The people of Chicago cannot maintain confidence and trust in the CBOE if, as it appears, Chairman Neal cashed in on his position of election commissioner. Langdon D. Neal’s insatiable greed is solely responsible for Chicago voters losing confidence and trust in him.
Satisfactory Cause to Remove Election Board Commissioner Langdon D. Neal
The petitioners provided the Circuit Court documents from city departments or agencies to which mayors Daley and Emanuel appointed board members as proof of CBOE Chairman Langdon Neal’s law firm’s awards of $101 million worth of no-bid City contracts (Exhibits 2 through 15). The petitioners also provided the Circuit Court the proof that Langdon Neal’s personal lobbying efforts netted his law firm $11.2 million in lobbying compensation (Exhibits 1 and 17).
For satisfactory cause to remove Election Commissioner Langdon Neal, it is unnecessary for the petitioners to prove Neal committed a crime. Instead, the petitioners only need to prove beyond a reasonable doubt that Election Commissioner Neal’s no-bid City of Chicago contracts and lobbying compensation represent conflicts of interest that impair Neal’s independent CBOE judgment and ability to remain an impartial election commissioner.
Neal’s numerous and substantial conflicts of interest that stem from his city contractor and lobbying businesses render all of his previous CBOE decisions questionable. To allow Langdon Neal to continue as a Chicago election commissioner will cause further suspicion, mistrust, and harm to Chicago candidates and voters. Furthermore, because the CBOE conducts and certifies all local, state, and federal elections, the stain of Langdon Neal’s ethical misconduct and conflicts of interest have spread from Chicago City government to Cook County, the State of Illinois, and the federal government.
For the aforementioned satisfactory causes, petitioners ask the Circuit Court of Cook County to immediately remove Langdon D. Neal as a Chicago election commissioner.
Designate Chicago Election Board Commissioners as City “Officials”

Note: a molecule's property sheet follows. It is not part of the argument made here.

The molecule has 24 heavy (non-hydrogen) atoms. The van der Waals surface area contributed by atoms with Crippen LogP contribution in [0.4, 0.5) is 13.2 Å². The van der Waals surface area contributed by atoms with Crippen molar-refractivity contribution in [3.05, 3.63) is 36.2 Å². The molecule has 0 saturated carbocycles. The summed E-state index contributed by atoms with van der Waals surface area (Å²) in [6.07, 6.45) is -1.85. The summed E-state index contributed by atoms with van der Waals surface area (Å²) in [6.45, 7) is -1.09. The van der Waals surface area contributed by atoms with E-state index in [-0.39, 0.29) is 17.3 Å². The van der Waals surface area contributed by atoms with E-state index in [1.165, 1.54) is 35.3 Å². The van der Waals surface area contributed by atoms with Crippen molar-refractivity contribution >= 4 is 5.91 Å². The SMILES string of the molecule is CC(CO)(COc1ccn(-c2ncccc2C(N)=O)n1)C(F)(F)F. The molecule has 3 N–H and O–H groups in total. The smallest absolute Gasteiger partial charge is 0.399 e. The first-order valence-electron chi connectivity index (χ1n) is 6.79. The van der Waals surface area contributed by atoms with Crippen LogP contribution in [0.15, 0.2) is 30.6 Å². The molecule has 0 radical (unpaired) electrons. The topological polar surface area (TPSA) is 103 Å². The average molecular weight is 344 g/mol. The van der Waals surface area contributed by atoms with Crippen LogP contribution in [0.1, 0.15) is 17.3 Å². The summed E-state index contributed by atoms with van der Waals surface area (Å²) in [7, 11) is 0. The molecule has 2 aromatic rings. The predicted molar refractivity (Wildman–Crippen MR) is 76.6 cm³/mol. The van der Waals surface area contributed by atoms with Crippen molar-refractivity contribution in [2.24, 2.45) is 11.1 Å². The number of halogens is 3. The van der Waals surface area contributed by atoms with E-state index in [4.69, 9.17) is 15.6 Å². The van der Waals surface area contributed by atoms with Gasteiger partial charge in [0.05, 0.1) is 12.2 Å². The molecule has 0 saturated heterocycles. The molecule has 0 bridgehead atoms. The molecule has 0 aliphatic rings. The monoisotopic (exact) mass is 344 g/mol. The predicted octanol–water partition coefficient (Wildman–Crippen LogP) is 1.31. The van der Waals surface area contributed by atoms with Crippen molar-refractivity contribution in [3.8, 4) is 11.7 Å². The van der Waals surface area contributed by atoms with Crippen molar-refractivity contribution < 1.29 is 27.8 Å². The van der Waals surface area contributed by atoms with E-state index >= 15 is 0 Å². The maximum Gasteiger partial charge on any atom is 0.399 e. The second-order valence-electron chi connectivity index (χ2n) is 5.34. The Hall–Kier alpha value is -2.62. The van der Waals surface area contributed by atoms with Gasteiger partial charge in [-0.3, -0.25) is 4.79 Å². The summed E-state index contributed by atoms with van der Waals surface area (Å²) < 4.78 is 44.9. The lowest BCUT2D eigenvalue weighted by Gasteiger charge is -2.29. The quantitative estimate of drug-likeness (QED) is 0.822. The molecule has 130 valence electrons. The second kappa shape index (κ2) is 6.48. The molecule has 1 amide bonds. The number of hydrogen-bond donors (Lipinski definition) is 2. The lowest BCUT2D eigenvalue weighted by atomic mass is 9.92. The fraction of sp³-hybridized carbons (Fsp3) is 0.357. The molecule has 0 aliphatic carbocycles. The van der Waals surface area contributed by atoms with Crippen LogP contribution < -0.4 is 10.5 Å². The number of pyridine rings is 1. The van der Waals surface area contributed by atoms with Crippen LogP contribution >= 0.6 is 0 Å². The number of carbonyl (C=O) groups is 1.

The petitioners also ask the Circuit Court to require the Chicago Board of Ethics to designate Chicago election board commissioners as City “officials.” If CBOE Commissioner Neal had been previously deemed a City official, it most likely would have deterred him from seeking no-bid City contracts and lobbying clients, just as Neal’s “official” status with Cook County deterred him from such activities there. If the Circuit Court deems CBOE commissioners City officials, the Circuit Court can and must retain its exclusive and sole right to discipline and/or dismiss CBOE commissioners as required by state law.
The City of Chicago pays the salaries of all CBOE employees except CBOE’s three election board commissioners and executive director. CBOE commissioners are responsible for the performance of 124 CBOE employees whose salaries are paid for by the City of Chicago. The City of Chicago provides about $19 million per year for CBOE operations. CBOE commissioners have the authority to make decisions involving the duties of City of Chicago employees. Thus, the voters of Chicago are entitled to checks and balances over the CBOE commissioners’ conduct through Chicago’s Governmental Ethics Ordinance.
Requiring CBOE commissioners to follow the Chicago Governmental Ethics Ordinance is a protection for Chicago voters who pay for the salaries and operation of the CBOE. Requiring CBOE commissioners to abide by Chicago’s Governmental Ethics Ordinance will significantly deter CBOE commissioners’ unethical conduct in the future. The requirement that CBOE commissioners follow Chicago Governmental Ethics Ordinance will not interfere with the Circuit Court’s exclusive right and sole legal authority to remove an election board commissioner for satisfactory cause.
- Langdon Neal’s City of Chicago Lobbying Compensation Reports
- Chicago Board of Education payments to Neal’s Law Firm
- Chicago City Colleges payments to Neal’s Law Firm
- Chicago Department of Aviation Payments to Neal’s Firm
- Chicago Department of Transportation Payments to Neal’s Firm
- Chicago Housing Authority Payments to Neal’s Firm
- Chicago Park District Payments to Neal’s Law Firm
- Chicago Public Building Commission Payments to Neal’s Law Firm
- Chicago Transit Authority Payments to Neal’s Law Firm
10. Department of Finance Payments to Neal’s Law Firm
11. Department of Housing and Economic Development Payments to Neal’s Law Firm
12. Department of Law Payments to Neal’s Law Firm
13. Illinois International Port District payments to Neal’s Law Firm
14. Illinois Medical District Payments to Neal’s Law Firm
15. Metropolitan and Exposition Authority Payments to Neal’s Law Firm
16. Cook County Government FOIA Response
17. Master List of Langdon Neal’s Lobbying Clients and Lobbying Compensation
18. The Names of Neal’s Law Firm’s Lobbyists from 2001 to 2011
19. Langdon Neal’s Lobbyist’s Statement of Registration
20. Chicago Tribune: “Chicago Lobbyists Ring Up $6 Million in 6 Months,” Hal Dardick and Ellen Gabler, Sept. 21, 2011
21. Chicago Board of Ethics Advisory Opinion Case No. 94031
22. Chicago Board of Ethics Executive Director’s E-mail